Images and Copyright – Do I “Public Domain”?

Addendum: Amended to include sources courtesy of Daily Post

How do you get people to come to your blog without promising free cake and then disappointing them a la Portal? You need a good headline for starters or people are not going to be enticed to read it. Most amusingly, that particular post proved my point about how important a good headline is (the post itself contained no details or tags to aid the SEO of the post) and the experiment came to an end quicker than expected.

It’s not all about the headline though. Knowing that the promise of cake is indeed a lie, they will usually be drawn here by attractive and preferably relevant images. This can sometimes present us with problems. If an image is on the web, unless otherwise stated it is not public domain. That means that the owner has the right to limit who can do what with it. If they request that you do not hotlink (as most of us do on WordPress), it is always good netiquette to respect that. Normally though, considering hotlinking will take them back to the original site and consequently increase their hit rate, most will not have a problem with this.

It isn’t just courtesy to state your source, it is also good legal practice. Without it, you are in theory claiming it as your own and the copyright owner would have the right (just as you do for your written work) to properly credit the work or remove it entirely.

You may prefer to save these issues by using your own images… but you are not always going to have a relevant image in your legal ownership. If I’m writing an article about zombies, I’m unlikely to have an image of a real life zombie or somebody dressed as a zombie to illustrate my point.

The other option then, is creative commons or public domain images. These are freely available images that you can do with as you please. The former requires that you link back to the source but you are otherwise able to use them for personal and even commercial purposes; for public domain, you are not required to do so but it may be good manners to at least demonstrate where you got the image. They are not always easy to find though – Google Image Search can locate them for you but it does mean making sure to set the correct level of usage right on the advanced search – it’s possible but there are more user-friendly features out there.

I’ve recently resumed work for a client who put my contract on hold a couple of months ago while they focussed on opening up a new part of their business. I’m now writing for this project for them and it is new to me; because they have practically nothing in the way of material they can get me started on, I have had to look for some generic images to use and I’ve found the following useful sites:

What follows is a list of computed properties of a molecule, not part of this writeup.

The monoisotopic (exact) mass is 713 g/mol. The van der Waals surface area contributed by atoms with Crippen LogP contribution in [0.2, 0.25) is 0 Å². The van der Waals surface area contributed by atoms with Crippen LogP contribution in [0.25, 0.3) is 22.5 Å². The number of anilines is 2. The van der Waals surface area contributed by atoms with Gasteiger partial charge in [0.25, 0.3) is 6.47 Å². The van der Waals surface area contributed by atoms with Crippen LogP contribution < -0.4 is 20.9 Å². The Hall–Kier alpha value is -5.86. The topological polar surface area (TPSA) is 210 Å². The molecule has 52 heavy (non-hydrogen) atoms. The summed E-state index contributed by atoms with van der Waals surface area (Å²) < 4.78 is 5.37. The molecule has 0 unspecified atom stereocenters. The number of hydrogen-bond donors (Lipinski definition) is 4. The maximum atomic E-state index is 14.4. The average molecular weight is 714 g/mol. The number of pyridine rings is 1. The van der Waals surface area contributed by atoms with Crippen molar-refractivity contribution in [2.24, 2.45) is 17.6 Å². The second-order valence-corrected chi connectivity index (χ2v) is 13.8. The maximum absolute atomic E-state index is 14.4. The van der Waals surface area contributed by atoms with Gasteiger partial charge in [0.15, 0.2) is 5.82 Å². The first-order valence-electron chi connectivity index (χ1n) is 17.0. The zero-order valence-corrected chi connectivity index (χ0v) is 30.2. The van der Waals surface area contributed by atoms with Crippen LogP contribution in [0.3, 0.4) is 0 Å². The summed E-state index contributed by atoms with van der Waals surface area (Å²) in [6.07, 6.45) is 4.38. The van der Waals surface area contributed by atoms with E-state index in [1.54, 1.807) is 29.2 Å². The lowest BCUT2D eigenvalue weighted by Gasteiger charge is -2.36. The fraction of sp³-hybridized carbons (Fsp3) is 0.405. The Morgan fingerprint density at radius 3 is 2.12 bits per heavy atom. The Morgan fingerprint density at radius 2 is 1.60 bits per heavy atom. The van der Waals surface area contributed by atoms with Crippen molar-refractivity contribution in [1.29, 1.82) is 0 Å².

• Morgue File allows you to search a wide variety of sources including istock and Getty and brings them up in its own database. You can search by subject, size and popularity
  • Wylio is a useful and simple image searcher. All you need is a Google account to access it and who doesn’t have one of those? It’s designed with bloggers in mind to quickly find citeable images for inclusion in your blog
  • I’ve also recently found photopin which allows users to search by most recent, relevance and “interestingness”. You can also set commercial or non-commercial. This one is glossy and user-friendly and searches the whole web for public domain images
  • Unsplash is a high-res collection of images of scenes, scapes and people that make useful image headers
  • The amusingly named Death to the Stock Photo is a service you must join but it is free and you must check the restrictions to see what the site’s creators will allow you to do
  • Life of Pix: A user-submitted resource full of wonderful hi-res images. You won’t get by if you are not using this or the following two resources
  • Pixabay: one of (if not the) largest collection of free stock images presently available on the web
  • Pexels: Not quite as large as Pixabay, and some of the images are the same, but you will find some differences. Always worth looking at both.
  • Stock Snap: Not much more to add, a small database with some similar to Pexels and Pixabay, but some that are different too
  • PicJumbo: Another free archive. Its content seems to be different from the previous three in this list so I include it here
  • And finally, a useful resource of other links for you to investigate

2 thoughts on “Images and Copyright – Do I “Public Domain”?

  1. Very informative, Matt. We will definitely be checking these sites out, as the two of us love using images in our blogs and posts. 😉

    1. Very welcome! Hope all is well with you ladies 🙂

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